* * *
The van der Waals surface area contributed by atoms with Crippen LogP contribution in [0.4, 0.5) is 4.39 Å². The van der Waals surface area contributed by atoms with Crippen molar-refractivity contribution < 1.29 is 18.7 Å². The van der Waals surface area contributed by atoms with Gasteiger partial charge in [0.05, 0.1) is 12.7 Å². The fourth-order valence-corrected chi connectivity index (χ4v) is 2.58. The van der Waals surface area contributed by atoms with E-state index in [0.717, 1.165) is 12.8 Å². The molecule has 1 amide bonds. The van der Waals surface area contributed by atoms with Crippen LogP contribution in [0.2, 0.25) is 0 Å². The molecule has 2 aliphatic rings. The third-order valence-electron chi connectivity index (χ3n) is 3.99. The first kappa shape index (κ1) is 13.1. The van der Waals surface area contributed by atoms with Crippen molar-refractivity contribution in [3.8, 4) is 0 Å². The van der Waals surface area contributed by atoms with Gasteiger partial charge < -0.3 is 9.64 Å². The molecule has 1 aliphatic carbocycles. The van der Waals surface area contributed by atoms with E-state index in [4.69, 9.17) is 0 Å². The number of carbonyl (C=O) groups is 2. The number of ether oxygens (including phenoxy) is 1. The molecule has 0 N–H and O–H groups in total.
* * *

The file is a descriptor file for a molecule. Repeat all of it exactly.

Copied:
The van der Waals surface area contributed by atoms with Crippen LogP contribution in [0.4, 0.5) is 4.39 Å². The van der Waals surface area contributed by atoms with Crippen molar-refractivity contribution < 1.29 is 18.7 Å². The van der Waals surface area contributed by atoms with Gasteiger partial charge in [0.05, 0.1) is 12.7 Å². The fourth-order valence-corrected chi connectivity index (χ4v) is 2.58. The van der Waals surface area contributed by atoms with E-state index in [0.717, 1.165) is 12.8 Å². The molecule has 1 amide bonds. The van der Waals surface area contributed by atoms with Crippen LogP contribution in [0.2, 0.25) is 0 Å². The molecule has 2 aliphatic rings. The third-order valence-electron chi connectivity index (χ3n) is 3.99. The first kappa shape index (κ1) is 13.1. The van der Waals surface area contributed by atoms with Crippen molar-refractivity contribution in [3.8, 4) is 0 Å². The van der Waals surface area contributed by atoms with Gasteiger partial charge < -0.3 is 9.64 Å². The molecule has 1 aliphatic carbocycles. The van der Waals surface area contributed by atoms with E-state index in [4.69, 9.17) is 0 Å². The number of carbonyl (C=O) groups is 2. The number of ether oxygens (including phenoxy) is 1. The molecule has 0 N–H and O–H groups in total.